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a brand-new sky of constellations

E.G. Regan

on quiet nights i look up and imagine

that i can still see stars through

the light of the city.

i once knew where orion kept his belt,

knew how to keep cassiopeia’s secrets.

i memorized the lyre’s songs.

if only i could reach out and

pluck constellations out of the sky

like pennies off the sidewalk.

if only i could keep them and save them up

for a grand reordering of

space—new fables,

new shapes of myself.

but i know it is selfish

to want the stars

to want them put into my own designs

to want to keep them.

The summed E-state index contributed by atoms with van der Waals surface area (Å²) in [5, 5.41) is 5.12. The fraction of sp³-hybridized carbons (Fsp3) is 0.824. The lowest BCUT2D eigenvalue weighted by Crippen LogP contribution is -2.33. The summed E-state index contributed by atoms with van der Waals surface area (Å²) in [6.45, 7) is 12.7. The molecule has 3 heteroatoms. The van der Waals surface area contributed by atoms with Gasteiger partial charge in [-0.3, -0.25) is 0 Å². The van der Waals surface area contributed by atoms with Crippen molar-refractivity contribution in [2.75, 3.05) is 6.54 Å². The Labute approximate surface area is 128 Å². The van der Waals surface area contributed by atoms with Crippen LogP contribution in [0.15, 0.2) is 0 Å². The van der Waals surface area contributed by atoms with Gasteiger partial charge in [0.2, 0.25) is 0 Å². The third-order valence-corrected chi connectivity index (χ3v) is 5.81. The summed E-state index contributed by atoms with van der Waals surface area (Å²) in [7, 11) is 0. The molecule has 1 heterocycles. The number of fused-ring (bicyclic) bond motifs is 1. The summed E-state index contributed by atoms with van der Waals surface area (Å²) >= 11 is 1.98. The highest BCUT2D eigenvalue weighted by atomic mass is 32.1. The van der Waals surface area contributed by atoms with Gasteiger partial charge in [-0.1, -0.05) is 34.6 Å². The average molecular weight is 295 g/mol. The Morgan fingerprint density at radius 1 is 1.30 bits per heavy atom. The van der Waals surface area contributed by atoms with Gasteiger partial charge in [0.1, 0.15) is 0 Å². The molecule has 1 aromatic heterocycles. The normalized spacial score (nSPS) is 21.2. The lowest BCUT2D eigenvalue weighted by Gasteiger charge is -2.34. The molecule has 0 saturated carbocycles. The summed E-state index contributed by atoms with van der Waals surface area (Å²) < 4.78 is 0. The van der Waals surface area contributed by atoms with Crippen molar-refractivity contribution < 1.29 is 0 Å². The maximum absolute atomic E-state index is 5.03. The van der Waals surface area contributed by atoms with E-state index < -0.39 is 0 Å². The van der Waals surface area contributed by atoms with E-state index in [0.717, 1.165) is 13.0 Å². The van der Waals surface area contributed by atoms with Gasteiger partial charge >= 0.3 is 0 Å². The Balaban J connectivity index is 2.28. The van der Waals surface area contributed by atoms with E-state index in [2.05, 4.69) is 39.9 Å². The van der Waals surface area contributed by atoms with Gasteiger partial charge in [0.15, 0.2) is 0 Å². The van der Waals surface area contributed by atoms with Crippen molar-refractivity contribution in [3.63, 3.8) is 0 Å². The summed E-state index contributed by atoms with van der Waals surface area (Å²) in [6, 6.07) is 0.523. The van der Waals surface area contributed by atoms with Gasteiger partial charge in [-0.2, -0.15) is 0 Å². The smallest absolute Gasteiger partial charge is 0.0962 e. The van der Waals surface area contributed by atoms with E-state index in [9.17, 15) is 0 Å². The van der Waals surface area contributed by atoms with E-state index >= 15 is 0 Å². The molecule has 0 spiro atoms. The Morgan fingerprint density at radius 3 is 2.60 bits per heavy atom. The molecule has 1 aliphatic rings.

who am i to decide my stories

will ever be better than the greeks?

that i could ascend like andromeda

on the crest of a wave or

fly on the wing of cygnus?

no, i do not balance

on astraia’s scales.

i want so much, too much.

so on quiet nights

i mostly quiet myself.

still i sing myself into existence.

i search the stars that map

my stories—lost systems of mythos—

and shape them into dreams i can

soothe myself with when i feel

the weight of wanting crushing me.

these dreams—they are barely held

by cosmic dust, a faintest veil

of starlit glitter, but

at least a whole night sky

exists within me. 

About the Author

E.G. Regan is a writer from Toronto, ON. She can usually be found binge-reading young adult fantasy novels, researching obscure folklore, or playing The Sims. Her work has been published in The Bangor Literary Journal, Savant Garde, and Stone of Madness Press. She also designs chapbooks for Whispering Wick Chapbook Press. You can find her on twitter at @eg_regan.

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